Often when I tell people that my due date is in late August, I get the same response: a wince, a sympathetic shake of the head, and usually something along the lines of, "It's going to be a long summer for you!"

Of course, I can't help but agree. This summer feels extra hot and sweaty, and I'd give anything to enjoy a nice bottle of crisp wine on the front porch—without living in fear of mosquitos. But it's not all bad. In fact, I think there are a few perks to being pregnant in the summer. Here's what I'm feeling happy about:
  • Having a simplified maternity wardrobe. I'm in my third trimester, but still most of my day-to-day wardrobe consists of non-maternity items—extra-long tanks, tees, and elastic-waist skirts. Sure, it's boring, but I'm glad I haven't had to spend a lot of money or time searching for sweaters, coats, and pants that fit my bump. 
  • Sandals. Related to the above point, but worthy of its own bullet: I didn't even realize my feet were getting swollen because I've been living in sandals. I tried on a pair of my ballet flats today, and though it was definitely a tight squeeze, I just felt lucky that I have other options this time of year (and I don't have to go out and buy a bunch of new shoes that may not fit in a few months).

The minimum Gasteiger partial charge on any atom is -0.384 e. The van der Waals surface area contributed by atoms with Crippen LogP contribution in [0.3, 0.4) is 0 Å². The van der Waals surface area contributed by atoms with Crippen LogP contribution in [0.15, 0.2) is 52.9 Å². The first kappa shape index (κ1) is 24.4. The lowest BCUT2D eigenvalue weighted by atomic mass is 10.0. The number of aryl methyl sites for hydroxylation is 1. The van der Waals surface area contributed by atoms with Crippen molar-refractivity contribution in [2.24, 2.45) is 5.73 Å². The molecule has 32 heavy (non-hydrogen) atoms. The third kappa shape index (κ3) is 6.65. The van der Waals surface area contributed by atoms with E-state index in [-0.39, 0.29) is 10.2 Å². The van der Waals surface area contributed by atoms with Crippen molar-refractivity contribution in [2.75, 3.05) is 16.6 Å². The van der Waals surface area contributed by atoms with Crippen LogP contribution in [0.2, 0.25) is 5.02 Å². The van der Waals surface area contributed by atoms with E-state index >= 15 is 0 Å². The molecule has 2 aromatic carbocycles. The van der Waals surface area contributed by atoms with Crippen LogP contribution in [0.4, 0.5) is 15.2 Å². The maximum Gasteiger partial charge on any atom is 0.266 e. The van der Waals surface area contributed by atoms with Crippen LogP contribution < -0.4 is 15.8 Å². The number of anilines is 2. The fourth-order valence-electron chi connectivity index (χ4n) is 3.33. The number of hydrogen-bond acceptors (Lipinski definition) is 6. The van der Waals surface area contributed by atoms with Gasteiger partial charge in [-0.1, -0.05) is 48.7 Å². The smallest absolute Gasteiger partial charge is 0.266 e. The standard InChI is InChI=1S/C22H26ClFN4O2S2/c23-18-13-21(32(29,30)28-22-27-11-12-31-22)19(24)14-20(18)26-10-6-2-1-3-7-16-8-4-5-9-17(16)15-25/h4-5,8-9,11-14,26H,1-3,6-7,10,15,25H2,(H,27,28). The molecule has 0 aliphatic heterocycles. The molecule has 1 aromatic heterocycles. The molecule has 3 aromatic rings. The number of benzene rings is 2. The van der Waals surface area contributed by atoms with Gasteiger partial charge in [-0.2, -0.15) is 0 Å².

• Summer food. Thanks to the abundance of fresh local veggies and our tendency to grill out, I always eat more healthfully in the summer months than I do in the winter, when I crave mostly carb-heavy comfort food. Granted, ice cream is a major part of my diet these days, but I'm pretty sure I would have gained a lot more weight so far if I'd been pregnant in the colder months.
  • More sunshine. Longer days mean I'm more likely to be out and about staying active. I may not be hiking or playing tennis, but I'm moving and that's helping me feel stronger as I approach my due date.